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About Severine Dusollier

Intellectual property should matter in our societies, not only because it deals with economy, research, innovation and a broad range of industries, but because it encapsulates and commodifies the intellectual production of the mind, and organises our relationship with information, knowledge, culture and creation. This is what has always attracted me to copyright and more generally to intellectual property.
I have been doing research in that field for more than 15 years now. My PhD took the odd pretext of the techological measures in copyright and the prohibition to circumvent them to investigate and denounce the fundamental change that copyright has endured, from a right enhancing the circulation of works in the public sphere to a control of any use of creation. From there I pursued my route in copyright scholarship by looking into exceptions and limitations, public domain, open source and copyleft, notion of authorship, the commons in intellectual property, and more generally issues of copyright protection, limitation and enforcement in the digital environment. I also entered the field of patent and trademark laws, and carried out research in interoperability in IP or competition law issues.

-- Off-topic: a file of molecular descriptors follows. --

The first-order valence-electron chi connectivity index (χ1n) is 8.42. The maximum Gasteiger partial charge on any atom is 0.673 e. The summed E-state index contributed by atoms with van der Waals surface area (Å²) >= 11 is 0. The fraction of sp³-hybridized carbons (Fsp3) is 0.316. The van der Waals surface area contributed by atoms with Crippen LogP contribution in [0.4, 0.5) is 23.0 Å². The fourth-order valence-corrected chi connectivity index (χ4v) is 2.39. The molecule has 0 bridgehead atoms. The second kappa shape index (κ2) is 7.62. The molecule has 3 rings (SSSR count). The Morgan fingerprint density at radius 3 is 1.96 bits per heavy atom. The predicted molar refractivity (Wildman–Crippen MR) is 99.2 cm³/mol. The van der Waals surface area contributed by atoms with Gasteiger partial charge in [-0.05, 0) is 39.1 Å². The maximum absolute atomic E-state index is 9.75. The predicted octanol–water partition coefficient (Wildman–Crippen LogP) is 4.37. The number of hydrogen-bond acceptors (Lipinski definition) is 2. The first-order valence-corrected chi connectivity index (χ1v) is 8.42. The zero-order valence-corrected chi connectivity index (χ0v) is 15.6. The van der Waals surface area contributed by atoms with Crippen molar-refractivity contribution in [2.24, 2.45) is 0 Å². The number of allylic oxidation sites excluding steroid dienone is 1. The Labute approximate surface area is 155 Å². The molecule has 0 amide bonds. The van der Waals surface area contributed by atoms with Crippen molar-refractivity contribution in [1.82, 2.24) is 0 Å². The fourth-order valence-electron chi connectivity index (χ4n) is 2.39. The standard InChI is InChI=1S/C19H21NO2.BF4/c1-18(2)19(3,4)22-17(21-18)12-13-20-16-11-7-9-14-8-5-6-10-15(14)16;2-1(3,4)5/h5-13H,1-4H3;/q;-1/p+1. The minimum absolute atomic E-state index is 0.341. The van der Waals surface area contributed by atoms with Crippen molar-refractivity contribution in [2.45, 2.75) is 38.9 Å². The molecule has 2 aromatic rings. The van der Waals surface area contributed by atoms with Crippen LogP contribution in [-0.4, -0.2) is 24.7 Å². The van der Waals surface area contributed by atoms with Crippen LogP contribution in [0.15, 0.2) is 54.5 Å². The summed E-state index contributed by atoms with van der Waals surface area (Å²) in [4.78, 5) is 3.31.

I hold a PhD in law and I was a post-doctoral Jean Monnet Fellow at the European University Institute. I am now a professor at the university of Namur (Belgium) and the Head of the CRIDS (Research Center in Information, Law and Society). The CRIDS gathers 40 researchers and professors in law and humanities and builds on a 30-years experience.


Present Director of the CRIDS (Research Centre in Law, Information and Society, University of Namur
Present Professor, University of Namur

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Contact Information

5 Rempart de la Vierge
5000 NAMUR


Intellectual Property - General Issues (1)

Intellectual Property and competition law (1)

Public domain, commons and open access (6)